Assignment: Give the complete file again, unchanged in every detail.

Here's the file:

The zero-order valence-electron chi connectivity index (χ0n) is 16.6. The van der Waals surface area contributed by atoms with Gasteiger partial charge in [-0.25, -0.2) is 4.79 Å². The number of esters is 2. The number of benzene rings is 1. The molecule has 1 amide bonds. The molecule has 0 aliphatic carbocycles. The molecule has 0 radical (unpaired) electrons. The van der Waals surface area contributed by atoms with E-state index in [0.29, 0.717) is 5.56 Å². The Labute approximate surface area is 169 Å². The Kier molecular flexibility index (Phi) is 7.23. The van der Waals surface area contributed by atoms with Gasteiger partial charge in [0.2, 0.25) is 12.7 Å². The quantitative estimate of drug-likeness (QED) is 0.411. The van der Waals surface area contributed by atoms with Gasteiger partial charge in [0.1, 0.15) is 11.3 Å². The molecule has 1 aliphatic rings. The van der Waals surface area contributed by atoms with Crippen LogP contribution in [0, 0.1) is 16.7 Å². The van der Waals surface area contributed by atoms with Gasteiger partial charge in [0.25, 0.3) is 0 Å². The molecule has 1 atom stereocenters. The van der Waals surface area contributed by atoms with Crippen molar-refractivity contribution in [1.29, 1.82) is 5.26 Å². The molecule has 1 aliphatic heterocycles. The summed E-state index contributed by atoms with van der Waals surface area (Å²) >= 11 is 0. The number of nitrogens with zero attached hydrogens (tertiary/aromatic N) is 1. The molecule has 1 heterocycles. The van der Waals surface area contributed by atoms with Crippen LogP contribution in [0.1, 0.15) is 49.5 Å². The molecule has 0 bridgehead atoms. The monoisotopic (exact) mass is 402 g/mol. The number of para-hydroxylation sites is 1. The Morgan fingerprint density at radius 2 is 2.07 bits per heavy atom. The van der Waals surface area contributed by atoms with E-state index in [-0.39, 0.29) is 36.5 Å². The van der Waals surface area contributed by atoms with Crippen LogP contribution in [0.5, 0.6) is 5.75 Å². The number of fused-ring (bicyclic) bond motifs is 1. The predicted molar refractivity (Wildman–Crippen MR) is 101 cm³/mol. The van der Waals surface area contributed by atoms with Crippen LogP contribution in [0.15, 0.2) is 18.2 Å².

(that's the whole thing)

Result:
The zero-order valence-electron chi connectivity index (χ0n) is 16.6. The van der Waals surface area contributed by atoms with Gasteiger partial charge in [-0.25, -0.2) is 4.79 Å². The number of esters is 2. The number of benzene rings is 1. The molecule has 1 amide bonds. The molecule has 0 aliphatic carbocycles. The molecule has 0 radical (unpaired) electrons. The van der Waals surface area contributed by atoms with E-state index in [0.29, 0.717) is 5.56 Å². The Labute approximate surface area is 169 Å². The Kier molecular flexibility index (Phi) is 7.23. The van der Waals surface area contributed by atoms with Gasteiger partial charge in [0.2, 0.25) is 12.7 Å². The quantitative estimate of drug-likeness (QED) is 0.411. The van der Waals surface area contributed by atoms with Gasteiger partial charge in [0.1, 0.15) is 11.3 Å². The molecule has 1 aliphatic rings. The van der Waals surface area contributed by atoms with Crippen LogP contribution in [0, 0.1) is 16.7 Å². The van der Waals surface area contributed by atoms with Gasteiger partial charge in [0.25, 0.3) is 0 Å². The molecule has 1 atom stereocenters. The van der Waals surface area contributed by atoms with Crippen molar-refractivity contribution in [1.29, 1.82) is 5.26 Å². The molecule has 1 aliphatic heterocycles. The summed E-state index contributed by atoms with van der Waals surface area (Å²) >= 11 is 0. The number of nitrogens with zero attached hydrogens (tertiary/aromatic N) is 1. The molecule has 1 heterocycles. The van der Waals surface area contributed by atoms with Crippen LogP contribution in [0.1, 0.15) is 49.5 Å². The molecule has 0 bridgehead atoms. The monoisotopic (exact) mass is 402 g/mol. The number of para-hydroxylation sites is 1. The Morgan fingerprint density at radius 2 is 2.07 bits per heavy atom. The van der Waals surface area contributed by atoms with E-state index in [-0.39, 0.29) is 36.5 Å². The van der Waals surface area contributed by atoms with Crippen LogP contribution in [0.5, 0.6) is 5.75 Å². The number of fused-ring (bicyclic) bond motifs is 1. The predicted molar refractivity (Wildman–Crippen MR) is 101 cm³/mol. The van der Waals surface area contributed by atoms with Crippen LogP contribution in [0.15, 0.2) is 18.2 Å².